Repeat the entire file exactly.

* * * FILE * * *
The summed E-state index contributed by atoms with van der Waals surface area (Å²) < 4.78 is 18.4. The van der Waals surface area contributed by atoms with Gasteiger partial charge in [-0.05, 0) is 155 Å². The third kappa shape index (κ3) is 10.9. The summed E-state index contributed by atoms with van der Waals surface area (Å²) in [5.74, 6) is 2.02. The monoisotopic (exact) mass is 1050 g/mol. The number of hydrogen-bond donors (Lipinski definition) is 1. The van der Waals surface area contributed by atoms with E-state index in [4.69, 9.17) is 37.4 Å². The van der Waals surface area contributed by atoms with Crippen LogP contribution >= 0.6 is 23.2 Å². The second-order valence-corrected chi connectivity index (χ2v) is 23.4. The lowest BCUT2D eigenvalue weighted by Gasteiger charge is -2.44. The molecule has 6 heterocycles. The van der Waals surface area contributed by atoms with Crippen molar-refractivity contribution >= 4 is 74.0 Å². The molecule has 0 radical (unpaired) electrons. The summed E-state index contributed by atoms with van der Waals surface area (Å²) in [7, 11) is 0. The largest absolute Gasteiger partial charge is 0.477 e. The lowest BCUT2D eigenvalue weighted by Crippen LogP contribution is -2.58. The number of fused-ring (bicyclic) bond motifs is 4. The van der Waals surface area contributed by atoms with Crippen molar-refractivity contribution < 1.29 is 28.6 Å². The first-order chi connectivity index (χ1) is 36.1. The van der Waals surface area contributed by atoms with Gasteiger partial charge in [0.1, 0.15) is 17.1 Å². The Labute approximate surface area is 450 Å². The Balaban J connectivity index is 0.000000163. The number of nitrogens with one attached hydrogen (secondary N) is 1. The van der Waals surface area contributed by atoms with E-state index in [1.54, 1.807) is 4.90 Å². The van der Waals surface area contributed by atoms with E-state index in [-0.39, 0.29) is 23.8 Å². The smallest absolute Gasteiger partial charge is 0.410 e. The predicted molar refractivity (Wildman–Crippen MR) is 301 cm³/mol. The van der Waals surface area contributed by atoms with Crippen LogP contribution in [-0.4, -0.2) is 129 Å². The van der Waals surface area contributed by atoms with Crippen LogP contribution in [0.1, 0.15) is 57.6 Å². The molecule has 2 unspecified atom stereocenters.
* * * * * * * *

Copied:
The summed E-state index contributed by atoms with van der Waals surface area (Å²) < 4.78 is 18.4. The van der Waals surface area contributed by atoms with Gasteiger partial charge in [-0.05, 0) is 155 Å². The third kappa shape index (κ3) is 10.9. The summed E-state index contributed by atoms with van der Waals surface area (Å²) in [5.74, 6) is 2.02. The monoisotopic (exact) mass is 1050 g/mol. The number of hydrogen-bond donors (Lipinski definition) is 1. The van der Waals surface area contributed by atoms with E-state index in [4.69, 9.17) is 37.4 Å². The van der Waals surface area contributed by atoms with Crippen LogP contribution >= 0.6 is 23.2 Å². The second-order valence-corrected chi connectivity index (χ2v) is 23.4. The lowest BCUT2D eigenvalue weighted by Gasteiger charge is -2.44. The molecule has 6 heterocycles. The van der Waals surface area contributed by atoms with Crippen molar-refractivity contribution >= 4 is 74.0 Å². The molecule has 0 radical (unpaired) electrons. The summed E-state index contributed by atoms with van der Waals surface area (Å²) in [7, 11) is 0. The largest absolute Gasteiger partial charge is 0.477 e. The lowest BCUT2D eigenvalue weighted by Crippen LogP contribution is -2.58. The number of fused-ring (bicyclic) bond motifs is 4. The van der Waals surface area contributed by atoms with Crippen molar-refractivity contribution < 1.29 is 28.6 Å². The first-order chi connectivity index (χ1) is 36.1. The van der Waals surface area contributed by atoms with Gasteiger partial charge in [0.1, 0.15) is 17.1 Å². The Labute approximate surface area is 450 Å². The Balaban J connectivity index is 0.000000163. The number of nitrogens with one attached hydrogen (secondary N) is 1. The van der Waals surface area contributed by atoms with E-state index in [1.54, 1.807) is 4.90 Å². The van der Waals surface area contributed by atoms with E-state index in [-0.39, 0.29) is 23.8 Å². The smallest absolute Gasteiger partial charge is 0.410 e. The predicted molar refractivity (Wildman–Crippen MR) is 301 cm³/mol. The van der Waals surface area contributed by atoms with Crippen LogP contribution in [-0.4, -0.2) is 129 Å². The van der Waals surface area contributed by atoms with Crippen LogP contribution in [0.1, 0.15) is 57.6 Å². The molecule has 2 unspecified atom stereocenters.